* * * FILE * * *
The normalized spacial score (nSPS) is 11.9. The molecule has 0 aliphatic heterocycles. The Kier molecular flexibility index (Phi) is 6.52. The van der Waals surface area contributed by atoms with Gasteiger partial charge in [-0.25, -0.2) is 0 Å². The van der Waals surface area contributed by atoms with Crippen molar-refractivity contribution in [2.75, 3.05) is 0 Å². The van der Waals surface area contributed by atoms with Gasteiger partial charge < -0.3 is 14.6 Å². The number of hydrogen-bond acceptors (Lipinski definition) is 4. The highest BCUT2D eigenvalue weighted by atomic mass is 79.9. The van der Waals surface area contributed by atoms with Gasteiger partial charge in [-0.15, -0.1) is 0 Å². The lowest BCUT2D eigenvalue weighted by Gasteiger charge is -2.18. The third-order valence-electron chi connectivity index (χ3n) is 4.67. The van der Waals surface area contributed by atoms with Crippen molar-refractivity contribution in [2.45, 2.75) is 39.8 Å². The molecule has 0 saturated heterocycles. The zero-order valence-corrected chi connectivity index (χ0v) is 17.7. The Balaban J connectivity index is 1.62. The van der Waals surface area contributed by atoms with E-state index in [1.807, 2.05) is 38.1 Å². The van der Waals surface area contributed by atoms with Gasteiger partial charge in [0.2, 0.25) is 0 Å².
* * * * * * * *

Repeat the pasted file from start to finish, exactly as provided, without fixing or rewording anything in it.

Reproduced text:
The normalized spacial score (nSPS) is 11.9. The molecule has 0 aliphatic heterocycles. The Kier molecular flexibility index (Phi) is 6.52. The van der Waals surface area contributed by atoms with Gasteiger partial charge in [-0.25, -0.2) is 0 Å². The van der Waals surface area contributed by atoms with Crippen molar-refractivity contribution in [2.75, 3.05) is 0 Å². The van der Waals surface area contributed by atoms with Gasteiger partial charge < -0.3 is 14.6 Å². The number of hydrogen-bond acceptors (Lipinski definition) is 4. The highest BCUT2D eigenvalue weighted by atomic mass is 79.9. The van der Waals surface area contributed by atoms with Gasteiger partial charge in [-0.15, -0.1) is 0 Å². The lowest BCUT2D eigenvalue weighted by Gasteiger charge is -2.18. The third-order valence-electron chi connectivity index (χ3n) is 4.67. The van der Waals surface area contributed by atoms with Crippen molar-refractivity contribution in [2.45, 2.75) is 39.8 Å². The molecule has 0 saturated heterocycles. The zero-order valence-corrected chi connectivity index (χ0v) is 17.7. The Balaban J connectivity index is 1.62. The van der Waals surface area contributed by atoms with E-state index in [1.807, 2.05) is 38.1 Å². The van der Waals surface area contributed by atoms with Gasteiger partial charge in [0.2, 0.25) is 0 Å².